Any adult at school can play an important part in helping a child feel safe – as long as that adult is loving, warm, and willing to do the work to connect with that child. It might be the librarian, the counsellor, the office person, a teacher aide. It doesn’t matter who, as long as it is someone who can be available for that child at dropoff or when feelings get big during the day and do little check-ins along the way.

A teacher, or any important adult can make a lasting difference by asking, ‘How do I build my relationship with this child so s/he trusts me when I say, ‘I’ve got you, and I know you can do this.’♥️
There is a beautiful ‘everythingness’ in all of us. The key to living well is being able to live flexibly and more deliberately between our edges.

So often though, the ‘shoulds’ and ‘should nots’ we inhale in childhood and as we grow, lead us to abandon some of those precious, needed parts of us. ‘Don’t be angry/ selfish/ shy/ rude. She’s not a maths person.’ ‘Don’t argue.’ Ugh.

Let’s make sure our children don’t cancel parts of themselves. They are everything, but not always all at once. They can be anxious and brave. Strong and soft. Angry and calm. Big and small. Generous and self-ish. Some things they will find hard, and they can do hard things. None of these are wrong ways to be. What trips us up is rigidity, and only ever responding from one side of who we can be.

We all have extremes or parts we favour. This is what makes up the beautiful, complex, individuality of us. We don’t need to change this, but the more we can open our children to the possibility in them, the more options they will have in responding to challenges, the everyday, people, and the world.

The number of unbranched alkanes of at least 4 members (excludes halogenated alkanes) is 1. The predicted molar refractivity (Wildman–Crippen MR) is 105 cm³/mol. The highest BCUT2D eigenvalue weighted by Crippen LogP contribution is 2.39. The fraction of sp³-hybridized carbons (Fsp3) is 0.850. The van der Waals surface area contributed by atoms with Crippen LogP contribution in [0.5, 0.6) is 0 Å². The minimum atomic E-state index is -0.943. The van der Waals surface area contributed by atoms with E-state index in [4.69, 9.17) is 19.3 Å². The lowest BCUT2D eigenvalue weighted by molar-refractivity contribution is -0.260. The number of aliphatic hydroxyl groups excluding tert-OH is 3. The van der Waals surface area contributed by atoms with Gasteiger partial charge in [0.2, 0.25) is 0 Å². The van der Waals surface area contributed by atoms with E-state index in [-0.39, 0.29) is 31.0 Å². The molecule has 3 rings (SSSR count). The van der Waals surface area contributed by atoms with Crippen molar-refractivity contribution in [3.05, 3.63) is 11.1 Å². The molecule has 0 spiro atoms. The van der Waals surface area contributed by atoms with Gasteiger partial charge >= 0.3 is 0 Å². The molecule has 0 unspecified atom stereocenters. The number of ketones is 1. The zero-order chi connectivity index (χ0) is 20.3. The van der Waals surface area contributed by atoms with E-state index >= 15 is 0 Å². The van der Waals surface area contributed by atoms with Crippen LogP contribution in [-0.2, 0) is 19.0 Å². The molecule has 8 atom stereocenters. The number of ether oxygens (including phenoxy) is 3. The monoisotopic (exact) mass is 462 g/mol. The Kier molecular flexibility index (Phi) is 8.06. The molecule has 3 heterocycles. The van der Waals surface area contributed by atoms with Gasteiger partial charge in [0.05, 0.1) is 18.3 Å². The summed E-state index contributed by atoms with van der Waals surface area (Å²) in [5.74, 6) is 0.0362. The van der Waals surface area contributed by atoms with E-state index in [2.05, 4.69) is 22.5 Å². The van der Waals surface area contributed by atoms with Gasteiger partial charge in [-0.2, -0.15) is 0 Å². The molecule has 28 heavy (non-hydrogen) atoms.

We can do this by validating their ‘is’ without needing them to be different for a while in the moment, and also speaking to the other parts of them when we can. 

‘Yes maths is hard, and I know you can do hard things. How can I help?’

‘I can see how anxious you feel. That’s so okay. I also know you have brave in you.’

‘I love your ‘big’ and the way you make us laugh. You light up the room.’ And then at other times: ‘It can be hard being in a room with new people can’t it. It’s okay to be quiet. I could see you taking it all in.’

‘It’s okay to want space from people. Sometimes you just want your things and yourself for yourself, hey. I feel like that sometimes too. I love the way you know when you need this.’ And then at other times, ‘You looked like you loved being with your friends today. I loved watching you share.’

The are everything, but not all at once. Our job is to help them live flexibly and more deliberately between the full range of who they are and who they can be: anxious/brave; kind/self-ish; focussed inward/outward; angry/calm. This will take time, and there is no hurry.♥️